I'm not sure about advantage of dual transformers over a single one. If I build for myself, I usually choose dual mono, but I never found a single transformer powering two channels to be lacking in any way, so both approaches are fine, depending on how complicated you want it to be. But use a single rectifier board in that case one transformer is used, as it's reported to sound better than two boards powered from a single trafo.
Peter, does this apply to transformers with dual secondaries? That is, I have a Plitron with dual 20V secondaries and was going to wire the boards (when they arrive) as dual mono. Are you recommending against this?

Thanks.

Aengus
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Old 15th December 2006, 11:04 PM   #1499
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Dual secondaries are needed per channel ( as power supply is symmetrical). If you want to got true dual mono from a single transformer you need quadruple secondaries.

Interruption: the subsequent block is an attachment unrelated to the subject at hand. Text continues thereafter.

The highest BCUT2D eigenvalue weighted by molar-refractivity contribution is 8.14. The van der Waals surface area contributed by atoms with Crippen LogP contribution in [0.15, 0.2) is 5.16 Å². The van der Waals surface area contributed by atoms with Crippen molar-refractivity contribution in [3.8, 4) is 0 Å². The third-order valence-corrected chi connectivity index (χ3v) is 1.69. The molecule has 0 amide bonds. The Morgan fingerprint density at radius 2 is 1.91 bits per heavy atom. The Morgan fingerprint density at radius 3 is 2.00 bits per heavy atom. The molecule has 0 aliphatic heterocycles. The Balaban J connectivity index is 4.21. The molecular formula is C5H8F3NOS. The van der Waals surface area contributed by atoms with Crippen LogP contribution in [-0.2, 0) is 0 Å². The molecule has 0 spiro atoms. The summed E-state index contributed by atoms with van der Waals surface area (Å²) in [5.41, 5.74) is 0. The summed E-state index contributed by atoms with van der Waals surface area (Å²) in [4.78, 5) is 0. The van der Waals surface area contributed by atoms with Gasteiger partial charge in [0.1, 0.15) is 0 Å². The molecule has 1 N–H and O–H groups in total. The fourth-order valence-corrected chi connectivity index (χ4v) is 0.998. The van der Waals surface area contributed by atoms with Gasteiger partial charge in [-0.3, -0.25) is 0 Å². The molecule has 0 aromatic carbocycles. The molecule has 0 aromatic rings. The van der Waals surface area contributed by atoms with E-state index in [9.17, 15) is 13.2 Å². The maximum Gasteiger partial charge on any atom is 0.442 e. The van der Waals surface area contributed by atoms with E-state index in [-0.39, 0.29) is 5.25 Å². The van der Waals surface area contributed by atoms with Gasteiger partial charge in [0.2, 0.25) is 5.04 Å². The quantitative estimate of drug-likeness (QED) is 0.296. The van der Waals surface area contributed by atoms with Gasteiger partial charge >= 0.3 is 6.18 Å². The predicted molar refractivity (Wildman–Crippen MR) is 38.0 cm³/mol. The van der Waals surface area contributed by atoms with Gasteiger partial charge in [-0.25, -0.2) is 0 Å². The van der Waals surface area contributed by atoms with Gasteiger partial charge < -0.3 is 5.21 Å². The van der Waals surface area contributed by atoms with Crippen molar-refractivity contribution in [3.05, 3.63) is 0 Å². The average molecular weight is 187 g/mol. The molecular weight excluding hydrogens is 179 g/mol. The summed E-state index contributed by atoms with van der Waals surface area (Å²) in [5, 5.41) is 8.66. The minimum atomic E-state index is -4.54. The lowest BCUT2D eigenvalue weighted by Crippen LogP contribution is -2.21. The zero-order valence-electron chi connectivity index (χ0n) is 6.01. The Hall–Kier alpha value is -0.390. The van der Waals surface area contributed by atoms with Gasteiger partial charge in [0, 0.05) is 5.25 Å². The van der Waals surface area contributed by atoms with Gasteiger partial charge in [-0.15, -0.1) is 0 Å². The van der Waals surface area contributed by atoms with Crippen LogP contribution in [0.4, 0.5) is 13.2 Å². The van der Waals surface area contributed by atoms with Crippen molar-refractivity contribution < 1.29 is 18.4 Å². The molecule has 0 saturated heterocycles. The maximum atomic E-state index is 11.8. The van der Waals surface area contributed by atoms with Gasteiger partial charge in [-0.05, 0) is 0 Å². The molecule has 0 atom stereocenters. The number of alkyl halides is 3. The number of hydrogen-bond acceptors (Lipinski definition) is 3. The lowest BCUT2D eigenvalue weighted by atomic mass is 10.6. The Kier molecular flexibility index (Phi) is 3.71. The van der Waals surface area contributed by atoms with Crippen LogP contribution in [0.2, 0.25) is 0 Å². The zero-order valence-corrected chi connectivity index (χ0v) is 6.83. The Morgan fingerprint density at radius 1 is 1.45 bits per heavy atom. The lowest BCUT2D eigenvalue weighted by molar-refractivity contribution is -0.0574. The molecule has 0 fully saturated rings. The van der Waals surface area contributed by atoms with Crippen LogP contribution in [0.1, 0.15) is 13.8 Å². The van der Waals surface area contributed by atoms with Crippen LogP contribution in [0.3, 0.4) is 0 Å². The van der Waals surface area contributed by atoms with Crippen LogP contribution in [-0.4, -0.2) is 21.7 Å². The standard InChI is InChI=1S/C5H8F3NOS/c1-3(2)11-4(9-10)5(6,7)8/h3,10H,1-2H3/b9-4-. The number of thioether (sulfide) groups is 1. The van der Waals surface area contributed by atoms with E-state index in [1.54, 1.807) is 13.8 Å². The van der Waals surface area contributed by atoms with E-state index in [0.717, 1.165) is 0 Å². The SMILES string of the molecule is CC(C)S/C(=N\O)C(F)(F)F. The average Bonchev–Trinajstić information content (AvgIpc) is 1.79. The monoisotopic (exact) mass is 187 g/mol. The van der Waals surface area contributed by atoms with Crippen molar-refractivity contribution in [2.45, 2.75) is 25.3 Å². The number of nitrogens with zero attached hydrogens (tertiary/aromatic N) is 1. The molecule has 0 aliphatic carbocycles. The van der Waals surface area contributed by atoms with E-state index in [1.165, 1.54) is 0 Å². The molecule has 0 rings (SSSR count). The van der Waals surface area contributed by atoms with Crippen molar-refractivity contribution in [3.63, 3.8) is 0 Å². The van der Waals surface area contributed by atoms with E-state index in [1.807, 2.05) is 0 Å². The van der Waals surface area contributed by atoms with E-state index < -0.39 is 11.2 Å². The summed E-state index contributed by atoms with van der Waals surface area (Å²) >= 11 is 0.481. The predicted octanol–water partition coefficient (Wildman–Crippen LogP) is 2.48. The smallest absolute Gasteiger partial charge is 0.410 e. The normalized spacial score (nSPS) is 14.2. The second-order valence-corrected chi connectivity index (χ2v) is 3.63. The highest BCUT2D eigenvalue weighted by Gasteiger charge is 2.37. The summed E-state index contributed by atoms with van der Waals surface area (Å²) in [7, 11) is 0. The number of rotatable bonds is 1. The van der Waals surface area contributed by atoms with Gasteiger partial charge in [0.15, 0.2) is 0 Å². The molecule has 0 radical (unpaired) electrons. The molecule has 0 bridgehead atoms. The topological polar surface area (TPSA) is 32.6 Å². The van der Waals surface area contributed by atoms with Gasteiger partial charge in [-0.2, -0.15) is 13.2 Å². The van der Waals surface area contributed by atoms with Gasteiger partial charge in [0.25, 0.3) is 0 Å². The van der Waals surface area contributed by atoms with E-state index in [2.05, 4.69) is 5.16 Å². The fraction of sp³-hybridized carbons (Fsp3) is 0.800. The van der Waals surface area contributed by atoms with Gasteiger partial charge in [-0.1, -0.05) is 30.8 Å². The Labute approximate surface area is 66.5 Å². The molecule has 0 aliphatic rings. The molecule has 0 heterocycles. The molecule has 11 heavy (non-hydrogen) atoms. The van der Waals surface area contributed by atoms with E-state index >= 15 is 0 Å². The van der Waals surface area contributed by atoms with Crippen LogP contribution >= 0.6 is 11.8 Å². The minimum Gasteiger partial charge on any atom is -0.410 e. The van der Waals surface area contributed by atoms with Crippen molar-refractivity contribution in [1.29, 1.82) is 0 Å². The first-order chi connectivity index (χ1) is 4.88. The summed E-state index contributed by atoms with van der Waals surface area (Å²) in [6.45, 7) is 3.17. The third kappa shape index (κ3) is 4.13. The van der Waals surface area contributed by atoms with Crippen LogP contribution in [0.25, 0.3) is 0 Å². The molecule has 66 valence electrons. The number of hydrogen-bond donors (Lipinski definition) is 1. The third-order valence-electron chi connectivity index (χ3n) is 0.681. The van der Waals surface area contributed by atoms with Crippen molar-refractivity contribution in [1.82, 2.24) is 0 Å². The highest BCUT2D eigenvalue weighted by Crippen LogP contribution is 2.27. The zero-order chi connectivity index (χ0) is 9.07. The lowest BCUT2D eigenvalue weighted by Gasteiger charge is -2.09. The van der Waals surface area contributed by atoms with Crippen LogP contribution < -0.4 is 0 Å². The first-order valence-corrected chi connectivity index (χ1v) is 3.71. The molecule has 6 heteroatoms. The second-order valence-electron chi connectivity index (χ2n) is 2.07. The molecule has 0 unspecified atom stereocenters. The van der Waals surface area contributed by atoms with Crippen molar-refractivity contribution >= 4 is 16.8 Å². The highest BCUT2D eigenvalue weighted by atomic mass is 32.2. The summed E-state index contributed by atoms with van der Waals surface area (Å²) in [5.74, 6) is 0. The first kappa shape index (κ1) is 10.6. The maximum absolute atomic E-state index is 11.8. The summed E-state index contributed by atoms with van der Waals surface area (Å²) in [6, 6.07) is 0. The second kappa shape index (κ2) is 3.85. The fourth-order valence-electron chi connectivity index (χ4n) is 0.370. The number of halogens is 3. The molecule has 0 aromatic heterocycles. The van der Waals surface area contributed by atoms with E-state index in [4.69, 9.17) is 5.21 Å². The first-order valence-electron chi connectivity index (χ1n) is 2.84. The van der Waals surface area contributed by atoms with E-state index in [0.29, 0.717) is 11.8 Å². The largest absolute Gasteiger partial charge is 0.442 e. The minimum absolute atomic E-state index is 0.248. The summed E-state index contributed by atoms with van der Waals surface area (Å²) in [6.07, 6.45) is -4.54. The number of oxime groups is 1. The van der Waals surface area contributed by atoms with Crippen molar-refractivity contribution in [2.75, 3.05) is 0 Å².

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Old 15th December 2006, 11:09 PM   #1500
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Quote:
Originally posted by Destroyer OS.
Perhaps that is a bad description... (every one on this board goes back and forth on electrical and electronic, then a bunch of made up language all the time)

An earth ground straight to the bus bar. Then no grounding to the earth ground except for this, and perhaps two two million ohm resistors to bleed off the capacitors intead of into the speakers when the amplifier is turned off?

My idea is to keep this huge (relative) copper bar from getting too much induced signals from the outside right up next to the 3875 chip itself.

When you say ground it appears in most of your stuff you are talking about the negative, or common, and you are tieing it all together to make it easy to work with an umbilical cord, or fancy wiring scheme, from what I understand.
Since my PS is separate, I'm not connecting earth ground to the amp (ground or chassis). The chassis is grounded off the output ground.